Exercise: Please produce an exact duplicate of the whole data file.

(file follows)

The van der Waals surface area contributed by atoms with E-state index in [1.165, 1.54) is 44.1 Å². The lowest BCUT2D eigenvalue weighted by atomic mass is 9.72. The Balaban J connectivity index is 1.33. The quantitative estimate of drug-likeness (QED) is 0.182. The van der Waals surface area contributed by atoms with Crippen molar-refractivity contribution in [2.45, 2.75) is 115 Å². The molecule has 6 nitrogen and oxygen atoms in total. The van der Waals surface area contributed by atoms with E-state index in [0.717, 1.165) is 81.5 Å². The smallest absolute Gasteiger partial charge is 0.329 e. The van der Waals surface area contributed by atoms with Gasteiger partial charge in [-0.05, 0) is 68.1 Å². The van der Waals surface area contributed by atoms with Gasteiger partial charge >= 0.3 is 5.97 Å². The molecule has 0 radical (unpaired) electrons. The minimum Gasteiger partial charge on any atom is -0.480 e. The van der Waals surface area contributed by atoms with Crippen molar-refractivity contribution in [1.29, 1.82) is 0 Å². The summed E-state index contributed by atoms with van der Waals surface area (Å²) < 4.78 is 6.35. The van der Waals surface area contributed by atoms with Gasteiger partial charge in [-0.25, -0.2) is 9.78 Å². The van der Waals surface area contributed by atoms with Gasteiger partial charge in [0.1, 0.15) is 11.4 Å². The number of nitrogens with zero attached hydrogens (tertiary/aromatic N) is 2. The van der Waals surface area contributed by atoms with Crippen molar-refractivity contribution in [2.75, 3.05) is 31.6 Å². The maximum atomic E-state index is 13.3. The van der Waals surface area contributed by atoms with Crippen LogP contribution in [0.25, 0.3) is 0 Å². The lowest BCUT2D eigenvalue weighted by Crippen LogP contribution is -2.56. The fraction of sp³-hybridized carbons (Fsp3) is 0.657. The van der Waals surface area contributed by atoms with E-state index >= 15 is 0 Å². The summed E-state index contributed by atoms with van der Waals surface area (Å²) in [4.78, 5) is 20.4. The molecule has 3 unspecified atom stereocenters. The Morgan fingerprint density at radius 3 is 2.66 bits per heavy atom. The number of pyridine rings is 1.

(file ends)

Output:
The van der Waals surface area contributed by atoms with E-state index in [1.165, 1.54) is 44.1 Å². The lowest BCUT2D eigenvalue weighted by atomic mass is 9.72. The Balaban J connectivity index is 1.33. The quantitative estimate of drug-likeness (QED) is 0.182. The van der Waals surface area contributed by atoms with Crippen molar-refractivity contribution in [2.45, 2.75) is 115 Å². The molecule has 6 nitrogen and oxygen atoms in total. The van der Waals surface area contributed by atoms with E-state index in [0.717, 1.165) is 81.5 Å². The smallest absolute Gasteiger partial charge is 0.329 e. The van der Waals surface area contributed by atoms with Gasteiger partial charge in [-0.05, 0) is 68.1 Å². The van der Waals surface area contributed by atoms with Gasteiger partial charge >= 0.3 is 5.97 Å². The molecule has 0 radical (unpaired) electrons. The minimum Gasteiger partial charge on any atom is -0.480 e. The van der Waals surface area contributed by atoms with Crippen molar-refractivity contribution in [1.29, 1.82) is 0 Å². The summed E-state index contributed by atoms with van der Waals surface area (Å²) < 4.78 is 6.35. The van der Waals surface area contributed by atoms with Gasteiger partial charge in [-0.25, -0.2) is 9.78 Å². The van der Waals surface area contributed by atoms with Gasteiger partial charge in [0.1, 0.15) is 11.4 Å². The number of nitrogens with zero attached hydrogens (tertiary/aromatic N) is 2. The van der Waals surface area contributed by atoms with Crippen molar-refractivity contribution in [2.75, 3.05) is 31.6 Å². The maximum atomic E-state index is 13.3. The van der Waals surface area contributed by atoms with Crippen LogP contribution in [0.25, 0.3) is 0 Å². The lowest BCUT2D eigenvalue weighted by Crippen LogP contribution is -2.56. The fraction of sp³-hybridized carbons (Fsp3) is 0.657. The van der Waals surface area contributed by atoms with E-state index >= 15 is 0 Å². The summed E-state index contributed by atoms with van der Waals surface area (Å²) in [4.78, 5) is 20.4. The molecule has 3 unspecified atom stereocenters. The Morgan fingerprint density at radius 3 is 2.66 bits per heavy atom. The number of pyridine rings is 1.